The room was tiny and sparsely furnished. A small table and two chairs facing a tiny glass window that opened out to the compound wall... There were a few posters stuck on the walls of the room with positive quotes on them, one of them however was white and yellow... it was a sketch, of a perfectly symmetrical face ... only the expressions differed... from sad to glad... and written in bold on that poster the word- SAHAI. 'Sahai' in Devanagiri script meant 'Help'. But it wasn’t the poster that sent a shiver down my spine, it was the small dark blue Beetle telephone placed conspicuously on the table, bang in the middle, that did! There was also a register for the Volunteers to enter details: -Date -Number of hours the helpline was operational. -Number of calls received. -Attended by (Telephonic Identity & Real Identity). -Next duty date. -Intervention(although Not exactly written this way, definitely along those lines) .
The phone sat there on the table feeling important and ready to ring. It was not just any number. It was Bangalore’s first ever Suicide Prevention Helpline. 080 25497777. It was not just any phone. It was a life line. And I’m certain that somewhere it knew...
The walls of the small room reverberated each time the phone rang. Like once was not enough. And it made me feel like one could never answer this life line (impersonating as a telephone line) fast enough... However the phone did not always ring. In fact some days it didn’t ring at all or when it did it would be someone calling the Half way home... or maybe the local grocer... but then... those calls were infrequent. The real calls however, did come. Calls from those who were looking to hold on to any small rope that their tired and worn out hands could reach, too weak to hold on but not ready to give-up just yet...maybe it’s not yet time... maybe they knew that someone on the other end of the line would really care...
Every time the phone rang, it took me, like it did all my other friends(exceedingly well trained volunteers) a few seconds to compose myself, ignore the hyperventilating heart that was racing like a time bomb and answer that call. All of us volunteers sincerely hoped that the callers hear it in our voices that we are here to help, hear it in our attitude that no matter ,what we will not judge them, hear it in our tone that we are extremely grateful that they called... because they chose life and that takes courage!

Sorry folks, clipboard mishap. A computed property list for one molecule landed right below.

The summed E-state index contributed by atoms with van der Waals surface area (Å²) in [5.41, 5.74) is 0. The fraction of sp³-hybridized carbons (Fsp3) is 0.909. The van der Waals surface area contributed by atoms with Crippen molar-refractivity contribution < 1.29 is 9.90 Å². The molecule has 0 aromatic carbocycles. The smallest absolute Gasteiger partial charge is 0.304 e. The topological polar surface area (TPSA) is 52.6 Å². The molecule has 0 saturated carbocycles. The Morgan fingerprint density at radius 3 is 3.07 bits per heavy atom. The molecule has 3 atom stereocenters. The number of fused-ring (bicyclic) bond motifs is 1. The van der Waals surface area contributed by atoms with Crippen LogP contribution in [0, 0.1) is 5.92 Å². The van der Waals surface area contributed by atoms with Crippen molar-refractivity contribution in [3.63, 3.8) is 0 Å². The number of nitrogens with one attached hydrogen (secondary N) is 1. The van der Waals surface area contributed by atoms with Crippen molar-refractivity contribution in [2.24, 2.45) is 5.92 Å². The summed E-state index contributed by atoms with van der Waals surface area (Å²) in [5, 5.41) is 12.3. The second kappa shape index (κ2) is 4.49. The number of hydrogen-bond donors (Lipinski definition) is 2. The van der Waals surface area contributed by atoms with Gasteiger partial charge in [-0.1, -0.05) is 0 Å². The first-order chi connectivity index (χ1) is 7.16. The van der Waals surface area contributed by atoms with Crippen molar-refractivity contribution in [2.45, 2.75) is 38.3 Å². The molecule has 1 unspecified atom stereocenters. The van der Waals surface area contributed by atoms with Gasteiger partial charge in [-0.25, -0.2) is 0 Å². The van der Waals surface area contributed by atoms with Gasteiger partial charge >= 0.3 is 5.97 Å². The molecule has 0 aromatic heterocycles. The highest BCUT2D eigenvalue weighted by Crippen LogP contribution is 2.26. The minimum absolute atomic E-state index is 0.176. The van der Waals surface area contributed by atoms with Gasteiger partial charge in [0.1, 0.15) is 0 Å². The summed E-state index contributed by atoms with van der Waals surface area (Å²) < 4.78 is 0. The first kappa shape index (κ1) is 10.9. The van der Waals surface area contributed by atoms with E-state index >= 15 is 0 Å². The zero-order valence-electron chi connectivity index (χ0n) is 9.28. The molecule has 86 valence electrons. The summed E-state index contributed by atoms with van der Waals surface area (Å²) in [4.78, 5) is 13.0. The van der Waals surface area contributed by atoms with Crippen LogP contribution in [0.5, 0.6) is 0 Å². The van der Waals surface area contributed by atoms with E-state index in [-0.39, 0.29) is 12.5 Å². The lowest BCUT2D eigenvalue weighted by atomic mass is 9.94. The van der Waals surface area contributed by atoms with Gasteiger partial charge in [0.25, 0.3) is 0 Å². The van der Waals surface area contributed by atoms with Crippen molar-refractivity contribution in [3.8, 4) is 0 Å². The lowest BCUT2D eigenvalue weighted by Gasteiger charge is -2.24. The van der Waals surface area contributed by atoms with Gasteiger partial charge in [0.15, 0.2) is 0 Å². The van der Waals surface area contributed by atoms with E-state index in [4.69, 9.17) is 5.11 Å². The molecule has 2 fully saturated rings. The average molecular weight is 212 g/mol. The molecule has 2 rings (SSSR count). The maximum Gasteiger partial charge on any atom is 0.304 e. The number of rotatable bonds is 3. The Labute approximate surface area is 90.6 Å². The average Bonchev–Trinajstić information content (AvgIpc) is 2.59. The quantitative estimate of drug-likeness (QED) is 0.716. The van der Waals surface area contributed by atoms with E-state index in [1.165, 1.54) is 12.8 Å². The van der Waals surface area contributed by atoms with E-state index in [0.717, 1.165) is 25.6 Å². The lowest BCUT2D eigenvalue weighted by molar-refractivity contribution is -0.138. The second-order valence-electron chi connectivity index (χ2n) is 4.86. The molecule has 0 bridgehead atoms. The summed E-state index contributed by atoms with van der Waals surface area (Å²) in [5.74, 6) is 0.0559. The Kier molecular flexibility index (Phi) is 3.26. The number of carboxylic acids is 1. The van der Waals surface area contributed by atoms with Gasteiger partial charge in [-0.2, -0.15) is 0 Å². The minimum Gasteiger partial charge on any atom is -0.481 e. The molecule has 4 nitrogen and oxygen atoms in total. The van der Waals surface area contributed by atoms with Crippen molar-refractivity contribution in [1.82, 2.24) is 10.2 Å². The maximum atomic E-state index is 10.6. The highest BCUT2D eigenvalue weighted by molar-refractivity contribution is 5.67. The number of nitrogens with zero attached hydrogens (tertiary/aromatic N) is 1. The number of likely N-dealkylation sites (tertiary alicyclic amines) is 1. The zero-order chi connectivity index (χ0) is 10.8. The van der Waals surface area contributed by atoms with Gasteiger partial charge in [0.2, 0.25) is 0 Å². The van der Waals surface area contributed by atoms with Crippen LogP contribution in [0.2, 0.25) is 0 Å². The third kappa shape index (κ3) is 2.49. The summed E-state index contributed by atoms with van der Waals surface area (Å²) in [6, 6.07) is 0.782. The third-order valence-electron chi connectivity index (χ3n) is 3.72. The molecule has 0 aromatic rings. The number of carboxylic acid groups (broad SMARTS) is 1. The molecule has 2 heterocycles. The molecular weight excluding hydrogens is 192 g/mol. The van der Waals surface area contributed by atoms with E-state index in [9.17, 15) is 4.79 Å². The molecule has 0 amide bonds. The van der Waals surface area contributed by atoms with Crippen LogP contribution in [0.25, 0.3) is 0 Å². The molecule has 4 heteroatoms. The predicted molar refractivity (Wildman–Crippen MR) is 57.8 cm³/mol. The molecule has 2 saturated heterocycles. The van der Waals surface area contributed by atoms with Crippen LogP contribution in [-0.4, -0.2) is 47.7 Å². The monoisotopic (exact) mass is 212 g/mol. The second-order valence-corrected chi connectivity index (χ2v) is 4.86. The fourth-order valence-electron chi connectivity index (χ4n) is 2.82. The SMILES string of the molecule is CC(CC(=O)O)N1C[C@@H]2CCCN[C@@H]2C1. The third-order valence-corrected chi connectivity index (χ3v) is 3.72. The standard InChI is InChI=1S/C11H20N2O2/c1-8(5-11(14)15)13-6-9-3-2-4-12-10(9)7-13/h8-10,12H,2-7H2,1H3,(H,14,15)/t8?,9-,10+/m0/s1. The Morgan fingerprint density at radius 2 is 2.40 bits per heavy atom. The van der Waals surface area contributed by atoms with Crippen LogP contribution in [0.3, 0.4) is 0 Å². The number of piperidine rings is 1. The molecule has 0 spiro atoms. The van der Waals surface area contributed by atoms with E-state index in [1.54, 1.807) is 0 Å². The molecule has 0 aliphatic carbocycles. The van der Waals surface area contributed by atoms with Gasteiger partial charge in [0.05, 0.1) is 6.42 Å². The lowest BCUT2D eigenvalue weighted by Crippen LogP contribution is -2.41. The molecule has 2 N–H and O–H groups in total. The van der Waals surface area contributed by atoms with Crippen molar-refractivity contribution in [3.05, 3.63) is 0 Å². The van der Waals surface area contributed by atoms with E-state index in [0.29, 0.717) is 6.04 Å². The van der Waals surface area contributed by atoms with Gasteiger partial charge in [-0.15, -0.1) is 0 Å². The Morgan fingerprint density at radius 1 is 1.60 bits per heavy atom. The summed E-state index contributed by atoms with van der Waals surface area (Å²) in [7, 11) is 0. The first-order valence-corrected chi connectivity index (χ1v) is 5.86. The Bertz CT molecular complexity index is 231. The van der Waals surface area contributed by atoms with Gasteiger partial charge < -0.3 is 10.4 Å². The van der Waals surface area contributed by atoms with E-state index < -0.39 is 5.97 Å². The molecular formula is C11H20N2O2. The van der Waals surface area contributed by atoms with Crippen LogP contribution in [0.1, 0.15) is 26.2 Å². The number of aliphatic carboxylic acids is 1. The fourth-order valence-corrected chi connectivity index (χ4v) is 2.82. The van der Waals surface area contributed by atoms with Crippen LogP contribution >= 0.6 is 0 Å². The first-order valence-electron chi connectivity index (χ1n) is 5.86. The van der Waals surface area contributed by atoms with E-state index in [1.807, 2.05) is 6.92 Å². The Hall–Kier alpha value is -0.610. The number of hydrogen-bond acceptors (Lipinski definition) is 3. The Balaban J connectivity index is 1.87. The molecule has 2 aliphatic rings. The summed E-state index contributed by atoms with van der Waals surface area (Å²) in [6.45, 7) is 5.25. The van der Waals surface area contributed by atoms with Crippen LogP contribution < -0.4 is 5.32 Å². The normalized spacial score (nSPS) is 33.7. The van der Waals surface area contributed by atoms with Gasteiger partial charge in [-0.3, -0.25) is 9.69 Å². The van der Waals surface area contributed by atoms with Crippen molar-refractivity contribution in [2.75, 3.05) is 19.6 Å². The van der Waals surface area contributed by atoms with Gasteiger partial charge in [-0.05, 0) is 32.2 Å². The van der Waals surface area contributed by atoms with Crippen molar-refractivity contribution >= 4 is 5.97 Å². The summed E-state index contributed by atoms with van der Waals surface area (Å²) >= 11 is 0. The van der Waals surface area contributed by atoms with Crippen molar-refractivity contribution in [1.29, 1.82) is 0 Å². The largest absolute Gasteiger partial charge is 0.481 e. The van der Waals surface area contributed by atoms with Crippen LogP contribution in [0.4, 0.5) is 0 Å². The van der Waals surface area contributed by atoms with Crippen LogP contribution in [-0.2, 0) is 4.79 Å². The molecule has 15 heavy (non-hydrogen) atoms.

Most of the time the callers spoke for hours. Most of the time they called back. Sometimes to tell us that they are changing the way they think...Sometimes to discuss something else that was bothering them...Sometimes to ask us if they could meet us because they wanted to put a face to the name and were besides themselves with gratitude to this stranger on the phone! Each time we answered them...politely diffusing the tension and tactfully avoiding questions that could lead to familiarity.
But many a time it also happened that once was all they called.
As Volunteers of a Suicide Prevention Helpline we could neither celebrate a success nor be disheartened by a setback. We were taught to practice even-mindedness. Stay calm no matter what. Because when someone calls you to tell you they want to die, and they tell you that they are calling with a knife in hand or a bottle of pills by the bedside and call to you to try and stop them... it is important to stay calm. It is imperative to not let your fear figure its way into your responses.
It has been many years since I have had a chance to go back to being the chosen one... But those few years of volunteering I did 15 years ago changed my life forever. It changed how I looked at problems...at people... Empathy was always there, when one works in Rehabilitation, one can’t be true to oneself or to one’s Clients without being empathetic; but dealing with Deliberate Self Harm is a different ball game altogether. The training we were given (by Professors from NIMHANS and The Medico Pastoral Association, initiated by the Rotary Bangalore East) was absolutely phenomenal and the biggest reason why we were brave enough to answer the calls, and sustain them without having a meltdown... But, nothing prepares you for what you hear... some problems were so devastating, some people in so much misery that it was gut-wrenching.
If this experience does not help us put things in perspective then nothing else will.
Life as I know it has never been the same after that. I’m grateful for that opportunity and to all those people who trusted me. Somewhere I hope they are still holding on... and will never give up. The words spoken to me by most of them are still etched in my mind. Some invited me to their weddings, some sent precious thank you gifts to the Center where the helpline was operated out of. But the words of one of my callers keeps playing back, in my mind, to this day... like a song in my heart...giving me hope and propelling me...“ I wish every time the phone rings... you answer it K!”
I do not believe that only training enables us to help someone choose life. We should help simply because life has chosen us. We only need to pay it forward. If we only notice one change... if we only stop once to care... if we only looked around us... we will see what we need to see and hear those who want to be heard... Cause life is worth it! All it takes is for us to make one other person believe in that too...
-Rohini Kesavan Rajeev
Founder, The Able Mind